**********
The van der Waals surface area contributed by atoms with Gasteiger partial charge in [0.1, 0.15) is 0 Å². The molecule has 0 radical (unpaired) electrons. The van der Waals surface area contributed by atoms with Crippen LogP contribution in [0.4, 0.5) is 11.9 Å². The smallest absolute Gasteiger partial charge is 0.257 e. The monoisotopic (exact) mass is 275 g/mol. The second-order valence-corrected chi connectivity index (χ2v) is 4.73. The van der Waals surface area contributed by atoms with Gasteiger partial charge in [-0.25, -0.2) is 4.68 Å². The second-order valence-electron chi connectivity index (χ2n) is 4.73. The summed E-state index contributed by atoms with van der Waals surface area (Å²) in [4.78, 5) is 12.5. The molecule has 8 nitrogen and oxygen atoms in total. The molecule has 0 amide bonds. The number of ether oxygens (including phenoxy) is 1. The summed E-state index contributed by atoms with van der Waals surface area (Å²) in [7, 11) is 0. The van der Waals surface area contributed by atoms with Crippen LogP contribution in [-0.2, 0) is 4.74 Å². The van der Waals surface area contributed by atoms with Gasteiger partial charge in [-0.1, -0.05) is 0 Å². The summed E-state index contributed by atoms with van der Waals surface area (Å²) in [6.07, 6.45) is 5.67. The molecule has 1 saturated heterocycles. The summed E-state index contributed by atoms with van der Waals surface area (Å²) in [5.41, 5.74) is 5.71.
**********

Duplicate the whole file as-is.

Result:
The van der Waals surface area contributed by atoms with Gasteiger partial charge in [0.1, 0.15) is 0 Å². The molecule has 0 radical (unpaired) electrons. The van der Waals surface area contributed by atoms with Crippen LogP contribution in [0.4, 0.5) is 11.9 Å². The smallest absolute Gasteiger partial charge is 0.257 e. The monoisotopic (exact) mass is 275 g/mol. The second-order valence-corrected chi connectivity index (χ2v) is 4.73. The van der Waals surface area contributed by atoms with Gasteiger partial charge in [-0.25, -0.2) is 4.68 Å². The second-order valence-electron chi connectivity index (χ2n) is 4.73. The summed E-state index contributed by atoms with van der Waals surface area (Å²) in [4.78, 5) is 12.5. The molecule has 8 nitrogen and oxygen atoms in total. The molecule has 0 amide bonds. The number of ether oxygens (including phenoxy) is 1. The summed E-state index contributed by atoms with van der Waals surface area (Å²) in [7, 11) is 0. The van der Waals surface area contributed by atoms with Crippen LogP contribution in [-0.2, 0) is 4.74 Å². The van der Waals surface area contributed by atoms with Gasteiger partial charge in [-0.1, -0.05) is 0 Å². The summed E-state index contributed by atoms with van der Waals surface area (Å²) in [6.07, 6.45) is 5.67. The molecule has 1 saturated heterocycles. The summed E-state index contributed by atoms with van der Waals surface area (Å²) in [5.41, 5.74) is 5.71.